But many issues persist, causing breakdowns that have proved devastating. This spring, a Tennessee warehouse worker abruptly stopped receiving disability payments, leaving his family struggling to pay for food, transportation or medical care.
“The real financial value behind this deal is the treasure trove of I.P. in the deep catalog that we plan to reimagine and develop together with MGM’s talented team,” Mike Hopkins, senior vice president of Prime Video and Amazon Studios, said in a statement.
Amazon’s appetite for movies became ravenous during the pandemic. It paid $125 million for the rights to “Coming 2 America,” $80 million for “Borat Subsequent Moviefilm,” and $200 million for “The Tomorrow War,” a Chris Pratt adventure that will arrive on Prime on July 2. Amazon also has Oscar ambitions, buying the rights to “Sound of Metal,” which was nominated for best picture and other top awards at this year’s ceremony.
When it comes to making its own hit films, Amazon has long struggled. MGM managers could help: Michael De Luca, MGM’s movie chairman, has a track record that includes, at various companies, the “Rush Hour,” “Austin Powers” and “Fifty Shades of Grey” franchises.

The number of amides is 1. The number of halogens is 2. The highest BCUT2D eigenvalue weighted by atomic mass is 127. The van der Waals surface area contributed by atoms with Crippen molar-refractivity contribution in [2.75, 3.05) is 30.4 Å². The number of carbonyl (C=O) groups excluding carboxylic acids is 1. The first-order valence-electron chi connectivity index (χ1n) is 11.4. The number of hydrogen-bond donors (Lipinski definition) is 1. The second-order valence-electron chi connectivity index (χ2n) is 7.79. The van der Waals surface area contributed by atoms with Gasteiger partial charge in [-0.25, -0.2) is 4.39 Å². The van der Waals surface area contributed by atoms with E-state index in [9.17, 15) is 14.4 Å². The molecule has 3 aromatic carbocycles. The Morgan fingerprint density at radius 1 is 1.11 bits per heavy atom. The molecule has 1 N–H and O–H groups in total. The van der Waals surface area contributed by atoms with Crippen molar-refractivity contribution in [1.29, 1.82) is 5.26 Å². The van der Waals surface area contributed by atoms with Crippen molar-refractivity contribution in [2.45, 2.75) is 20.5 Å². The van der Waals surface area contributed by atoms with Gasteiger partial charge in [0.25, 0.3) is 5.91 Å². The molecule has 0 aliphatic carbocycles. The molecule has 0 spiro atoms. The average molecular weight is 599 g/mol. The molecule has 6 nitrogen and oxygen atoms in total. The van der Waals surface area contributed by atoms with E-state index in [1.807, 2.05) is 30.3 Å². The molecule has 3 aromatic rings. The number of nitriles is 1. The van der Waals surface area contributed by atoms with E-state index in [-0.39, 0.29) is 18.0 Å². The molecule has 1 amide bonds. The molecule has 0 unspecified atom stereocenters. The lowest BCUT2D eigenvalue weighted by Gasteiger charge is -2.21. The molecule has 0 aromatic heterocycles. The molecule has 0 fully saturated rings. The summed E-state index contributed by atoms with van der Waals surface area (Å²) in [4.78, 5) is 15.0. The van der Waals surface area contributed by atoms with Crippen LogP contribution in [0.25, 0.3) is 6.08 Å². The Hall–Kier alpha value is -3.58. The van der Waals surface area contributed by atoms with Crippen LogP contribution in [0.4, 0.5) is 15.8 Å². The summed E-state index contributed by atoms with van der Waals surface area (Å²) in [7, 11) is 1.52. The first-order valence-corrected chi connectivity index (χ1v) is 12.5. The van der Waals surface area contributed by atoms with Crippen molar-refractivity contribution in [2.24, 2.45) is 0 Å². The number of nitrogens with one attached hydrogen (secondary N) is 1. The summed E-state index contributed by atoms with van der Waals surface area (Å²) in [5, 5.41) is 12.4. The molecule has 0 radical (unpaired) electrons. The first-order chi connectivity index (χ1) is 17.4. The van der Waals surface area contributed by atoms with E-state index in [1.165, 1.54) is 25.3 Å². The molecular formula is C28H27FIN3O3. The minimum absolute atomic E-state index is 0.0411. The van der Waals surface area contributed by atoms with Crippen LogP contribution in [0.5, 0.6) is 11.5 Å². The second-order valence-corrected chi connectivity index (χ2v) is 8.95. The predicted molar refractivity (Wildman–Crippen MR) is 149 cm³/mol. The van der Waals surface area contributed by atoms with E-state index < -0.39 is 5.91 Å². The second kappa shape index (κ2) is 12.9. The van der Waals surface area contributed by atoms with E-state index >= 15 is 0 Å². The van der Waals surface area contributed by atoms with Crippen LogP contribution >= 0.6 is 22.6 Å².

MGM also has a 17,000-episode television library and a TV studio that makes “Vikings,” “The Handmaid’s Tale,” “Fargo” and various “Real Housewives” shows. In 2014, MGM acquired Mark Burnett’s production company, One Three Media, which holds rights to competition series like “The Voice.” Mr. Burnett, a contentious figure in Hollywood because he helped shape Donald J. Trump’s image with “The Apprentice” and remained close to him during his divisive presidential term, serves as MGM’s television chairman.
Anchorage Capital, a New York investment firm, has been the majority owner of MGM for more than a decade. Before that, MGM was tossed between owners and, bitten by falling DVD revenue, eventually ending up in bankruptcy. It was worth about $2 billion in 2010, according to analysts.
Kevin Ulrich, Anchorage’s chief executive and MGM’s chairman, formally put the studio on the block late last year. Anchorage has been under pressure from various stakeholders to exit the investment, with some agitators complaining that Mr. Ulrich was overly enamored with Hollywood and should have sold years ago.